Almost all of our visions of happiness are visions of laziness.
(note: before penned as a blog this was preached as a sermon. The words in this blog will come to life as you watch the sermon by clicking here.)
Do you remember the comedy movie Office Space? The film revolves around an unhappy office drone with a distaste for his job and his boss (“did you get the memo?”). There’s one scene that’s piercing.
In a counseling session, the office drone is hypnotized into a brief state of relaxation. Before the counselor can count back to the number one and snap him out of hypnosis, the counselor dies. This, of course, leaves the office drone in a hypnotized state of relaxation with no cares of his job, commitments, or troubles. So for most of the remaining movie, the ex-drone goes around doing whatever he pleases: showing up to his job late, parking in his boss’s reserved parking spot, fishing during the work day, and wearing a Hawaiin shirt in for work. And the entire movie forces the viewer to ask this question: wouldn’t life be more joyful if we didn’t have to do anything?
James 1:22-25 fights against Office Space’s vision of the good life: “But be doers of the word, and not hearers only, deceiving yourselves. For if anyone is a hearer of the word and not a doer, he is like a man who looks intently at his natural face in a mirror. For he looks at himself and goes away and at once forgets what he was like. But the one who looks into the perfect law, the law of liberty, and perseveres, being no hearer who forgets but a doer who acts, he will be blessed in his doing.”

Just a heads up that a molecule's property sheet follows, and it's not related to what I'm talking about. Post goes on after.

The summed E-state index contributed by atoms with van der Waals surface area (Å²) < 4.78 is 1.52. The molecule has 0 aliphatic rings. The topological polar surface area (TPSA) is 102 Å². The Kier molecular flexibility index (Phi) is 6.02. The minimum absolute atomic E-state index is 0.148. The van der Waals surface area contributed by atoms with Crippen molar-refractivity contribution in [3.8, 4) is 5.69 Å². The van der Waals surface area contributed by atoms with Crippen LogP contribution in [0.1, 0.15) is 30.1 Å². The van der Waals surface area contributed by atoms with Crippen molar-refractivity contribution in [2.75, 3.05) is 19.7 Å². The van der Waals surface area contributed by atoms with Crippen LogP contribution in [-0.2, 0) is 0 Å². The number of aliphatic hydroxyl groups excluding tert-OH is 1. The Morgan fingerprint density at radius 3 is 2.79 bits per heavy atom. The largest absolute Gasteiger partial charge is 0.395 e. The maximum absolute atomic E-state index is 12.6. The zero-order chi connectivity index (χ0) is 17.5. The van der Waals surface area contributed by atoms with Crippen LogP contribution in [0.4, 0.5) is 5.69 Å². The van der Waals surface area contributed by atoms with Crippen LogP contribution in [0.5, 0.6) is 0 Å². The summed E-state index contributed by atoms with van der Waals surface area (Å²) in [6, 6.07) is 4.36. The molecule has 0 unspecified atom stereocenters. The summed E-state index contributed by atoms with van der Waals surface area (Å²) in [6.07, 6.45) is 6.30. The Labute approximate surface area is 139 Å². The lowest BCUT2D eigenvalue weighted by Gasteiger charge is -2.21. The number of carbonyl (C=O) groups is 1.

Hearing and not doing leads not to happiness, but death.
This was made painfully obvious some few months ago when, in a letter my wife penned for me, she wrote: “Sometimes I struggle to reconcile who you are at home with who you are behind the pulpit.” Ouch. It’s the one comment from the one person pastors most fear to hear, more than any angry email, social criticism, or voicemail. It’s the one person every pastor swears to not become, the hearer who is not also the doer of the word. It’s these people, people like me, that James is mocking in this text.
And there is a little mockery in James’ voice. He calls the hearer who is not the doer “a man who looks intently at his natural face in a mirror… and goes away and at once forgets what he was like.” And this forgetfulness is not the result of amnesia or dementia or intellectual slothfulness, it’s a purposeful forgetfulness. It’s the type of forgetfulness that is forced upon the brain because you can’t handle thinking about the zits, acne, and boils on your face that the mirror just revealed.
You can’t handle the zits, acne, and boils on your soul that the word revealed.
After reading the word, maybe you want to be hypnotized like the office drone in Office Space into a state of forgetfulness so that your soul doesn’t feel pressure to do the word.
Dead Men, let that not be us. James, and Christ himself, doesn’t want for us to be the man who who deceives himself after looking in the mirror. And so James motivates us by writing: “the one who looks into the perfect law, the law of liberty, and perseveres, being no hearer who forgets but a doer who acts, he will be blessed in his doing.”